How EVE Works – A Guide To EVE roles for the noob (like me)

EVE Online is getting on more and more peoples’ radars these days – but it has an entire language and playstyle all of its own. Fear not, though – Flosch is on a mission to clarify Just What’s Going On, starting with EVE class roles…

I must admit, I’d never really thought about the roles that various ships take in EVE battles. It’s fairly obvious that the old trio of tank/healer/dps won’t be much use out there in space, but I’d assumed it more or less broke down into “Big Ship, Small Ship, Cannon Fodder”.

Not so much, as it turns out. Indeed, as Flosch of Random Waypoint explains in today’s fascinating post, EVE’s gameplay is actually a fascinating mesh of different supporting ship types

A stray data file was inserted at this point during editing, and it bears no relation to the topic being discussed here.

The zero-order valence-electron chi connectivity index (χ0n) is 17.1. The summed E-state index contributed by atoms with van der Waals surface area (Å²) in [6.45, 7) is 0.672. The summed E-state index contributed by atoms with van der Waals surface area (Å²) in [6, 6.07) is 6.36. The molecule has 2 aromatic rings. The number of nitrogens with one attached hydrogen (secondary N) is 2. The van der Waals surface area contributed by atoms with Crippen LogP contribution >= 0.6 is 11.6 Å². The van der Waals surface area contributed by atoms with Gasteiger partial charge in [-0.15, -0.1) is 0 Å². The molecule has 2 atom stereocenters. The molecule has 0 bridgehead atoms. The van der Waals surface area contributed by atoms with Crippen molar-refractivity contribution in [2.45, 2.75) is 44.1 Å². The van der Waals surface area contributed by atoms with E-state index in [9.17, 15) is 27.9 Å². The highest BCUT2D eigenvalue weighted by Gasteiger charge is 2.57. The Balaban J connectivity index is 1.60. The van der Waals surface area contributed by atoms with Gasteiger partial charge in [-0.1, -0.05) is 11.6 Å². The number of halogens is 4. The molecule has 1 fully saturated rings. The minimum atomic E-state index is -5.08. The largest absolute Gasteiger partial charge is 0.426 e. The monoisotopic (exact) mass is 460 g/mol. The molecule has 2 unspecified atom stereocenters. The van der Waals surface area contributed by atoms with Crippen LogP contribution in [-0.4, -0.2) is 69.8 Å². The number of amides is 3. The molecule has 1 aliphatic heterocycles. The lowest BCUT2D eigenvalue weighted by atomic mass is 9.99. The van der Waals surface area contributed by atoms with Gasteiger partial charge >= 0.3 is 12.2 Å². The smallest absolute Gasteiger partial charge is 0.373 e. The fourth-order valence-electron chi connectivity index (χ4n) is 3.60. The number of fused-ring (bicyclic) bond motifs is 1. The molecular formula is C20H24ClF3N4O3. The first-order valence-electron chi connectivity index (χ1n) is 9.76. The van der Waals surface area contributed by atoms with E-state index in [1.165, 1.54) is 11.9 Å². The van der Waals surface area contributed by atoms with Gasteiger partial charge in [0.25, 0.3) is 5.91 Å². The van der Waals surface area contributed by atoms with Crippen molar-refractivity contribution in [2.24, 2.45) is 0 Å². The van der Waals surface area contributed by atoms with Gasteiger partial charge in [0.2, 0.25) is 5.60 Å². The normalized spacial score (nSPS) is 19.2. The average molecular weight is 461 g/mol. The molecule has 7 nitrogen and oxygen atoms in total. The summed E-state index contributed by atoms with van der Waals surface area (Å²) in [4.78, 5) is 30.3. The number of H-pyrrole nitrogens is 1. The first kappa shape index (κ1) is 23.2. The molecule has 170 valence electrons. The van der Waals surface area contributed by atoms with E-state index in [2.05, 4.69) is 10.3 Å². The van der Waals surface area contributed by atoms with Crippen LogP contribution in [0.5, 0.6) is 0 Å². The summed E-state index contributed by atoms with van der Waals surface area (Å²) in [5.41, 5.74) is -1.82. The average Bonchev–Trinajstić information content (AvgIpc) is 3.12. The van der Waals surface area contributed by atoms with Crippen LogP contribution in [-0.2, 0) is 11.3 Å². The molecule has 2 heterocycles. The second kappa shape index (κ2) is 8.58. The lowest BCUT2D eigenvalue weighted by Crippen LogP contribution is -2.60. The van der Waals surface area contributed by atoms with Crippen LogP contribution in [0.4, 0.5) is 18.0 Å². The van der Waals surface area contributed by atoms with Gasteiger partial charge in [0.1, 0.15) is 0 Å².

The “healer” ships in EVE are called logistics. They are typically highly sought after, because there are no really viable basic ship that do logistics well. You need to train into Tier 2 cruisers, which takes quite some time. Logistics come in two flavors: shield healing and armor healing. Depending on whether the ships in your fleet specialized in increasing their shield or armor resistances, one or the other is more desirable, obviously. I can’t fly Logistics ships at the moment, hence I didn’t bother buying any. I did fit out a basic “POSprey” though. It’s a basic ship that is fit to sacrifice all defenses for an at least acceptable amount of shield healing. The idea is to use it if a Player Owned Starbase is attacked: as long as the control tower of that station is up, it projects an invulnerability field around it. You can sit in the invulnerability field (hence no need for defenses) and help heal the shields of the control tower, hoping the POS will survive the attack.